The International Association of Athletics Federations has announced it has suffered a data breach, which it believes was orchestrated by the APT group Fancy Bear.
The attack targeted the IAAF server which stores the applications for Therapeutic Use Exemption (TUE) applications. TUE's are papers an athlete would file in order to use drugs on WADA's prohibited list, but can still be taken, only need to be declared.
The IAAF says: “The presence of unauthorised remote access to the IAAF network by the attackers was noted on 21 February where metadata on athlete TUEs was collected from a file server and stored in a newly created file.”
“It is not known if this information was subsequently stolen from the network, but it does give a strong indication of the attackers' interest and intent, and shows they had access and means to obtain content from this file at will.”
The attack was detected in early January.A cyber-incident response team was subsequently contracted by the IAAF to undertake a technical investigation across IAAF systems.
The organisation has pinned the attack on hacking group APT 28/29. Despite it being widely believed that the group originates from Russian, and is state-sponsored, Chris Turner,
IAAF's deputy director of PR spoke with SC Media UK and said: “We do not state anywhere in the release that it is a Russian cyber-attack. We clearly state it was an attack made by Fancy Bear.”
Turner added: “That has been ascertained by the cyber-security company we are working with in conjunction with the national agencies mentioned in the release.”
SecureWorks' Counter Threat Unit has written a detailed analysis of the connection between the threat group and Russia's Main Intelligence Directorate (GRU) as well as a look at the comprehensive toolkit Fancy Bear has built to aid the Russian government with activity beyond covert intelligence gathering using tactics such as email credential theft, exploit kits, the XAgent (also known as Chopstick) RAT and XTunnel backchannel tool, and endpoint kit Scaramouche.
The threat report details how these tactics have been deployed to target individuals in Russia and the former Soviet states, current and former military and government personnel, military and government organisations in the U.S. and Europe, and authors and journalists with an interest in Russia.
The IAAF has consulted the National Cyber Security Centre (NCSC) and the Agence Monégasque de Sécurité Numérique (Monaco AMSN) on what it has described as a ‘complex' remediation process.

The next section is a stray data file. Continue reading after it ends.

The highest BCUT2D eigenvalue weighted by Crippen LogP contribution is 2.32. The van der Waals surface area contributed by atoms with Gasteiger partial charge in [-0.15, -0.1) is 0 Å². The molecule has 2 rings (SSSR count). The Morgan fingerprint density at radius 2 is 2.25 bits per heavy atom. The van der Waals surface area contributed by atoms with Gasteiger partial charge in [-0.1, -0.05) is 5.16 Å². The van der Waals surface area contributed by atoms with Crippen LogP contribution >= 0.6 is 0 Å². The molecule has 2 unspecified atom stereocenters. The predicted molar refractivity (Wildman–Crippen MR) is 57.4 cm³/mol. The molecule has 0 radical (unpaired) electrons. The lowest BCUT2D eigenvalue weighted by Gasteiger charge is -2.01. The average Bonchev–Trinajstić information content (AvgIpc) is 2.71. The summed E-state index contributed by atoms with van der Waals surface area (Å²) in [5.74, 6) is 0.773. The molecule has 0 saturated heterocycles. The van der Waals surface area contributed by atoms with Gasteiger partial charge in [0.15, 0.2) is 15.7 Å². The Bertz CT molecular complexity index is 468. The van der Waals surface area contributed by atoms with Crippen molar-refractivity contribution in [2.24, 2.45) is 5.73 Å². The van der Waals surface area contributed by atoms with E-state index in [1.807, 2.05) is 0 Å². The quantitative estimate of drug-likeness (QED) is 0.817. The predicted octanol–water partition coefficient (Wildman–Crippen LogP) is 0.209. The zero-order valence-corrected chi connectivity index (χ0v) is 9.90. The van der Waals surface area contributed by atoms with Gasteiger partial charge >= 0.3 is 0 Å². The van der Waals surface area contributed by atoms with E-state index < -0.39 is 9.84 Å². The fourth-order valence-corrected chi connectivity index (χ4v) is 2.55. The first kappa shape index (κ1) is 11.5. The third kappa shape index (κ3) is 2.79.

Any athletes who applied for TUEs since 2012 is affected, and has been notified of the incident. The IAAF is providing a dedicated email address to contact the IAAF if they have any questions.
IAAF President Sebastian Coe said: “Our first priority is to the athletes who have provided the IAAF with information that they believed would be secure and confidential,” adding "They have our sincerest apologies and our total commitment to continue to do everything in our power to remedy the situation and work with the world's best organisations to create as safe an environment as we can."
Thomas Fischer, security advocate and threat researcher at Digital Guardian told SC Media UK: “My guess is that the outcome is simply to discredit the organisation. The image of Russian athletes has been tarnished in recent times and if anything, the Russians are out to undermine any organisation they believe is discriminating against them. Some claimed that the Russian athletes that were banned or had their medals removed were using drugs for medical purposes and so by drawing attention to athletes from other nations with TUEs, it helps stir up the controversy. Albeit less likely, this could also be a ploy to blackmail the athletes.”
An IAAF task force concluded that Russia's drug testing reforms in the wake of a series of doping scandals were inadequate and recommended that it should not return to world athletics until November 2017.
This is seen by commentators such as SecureWorks as providing the motivation for a Russian attack in the IAAF, which has been subjected to increasing numbers of attempted attacks, including the hijack of its Qatar office server to send apparently legitimate emails containing malware from Qatar to its head office in Monaco November last year - though that particular attack was spotted and prevented.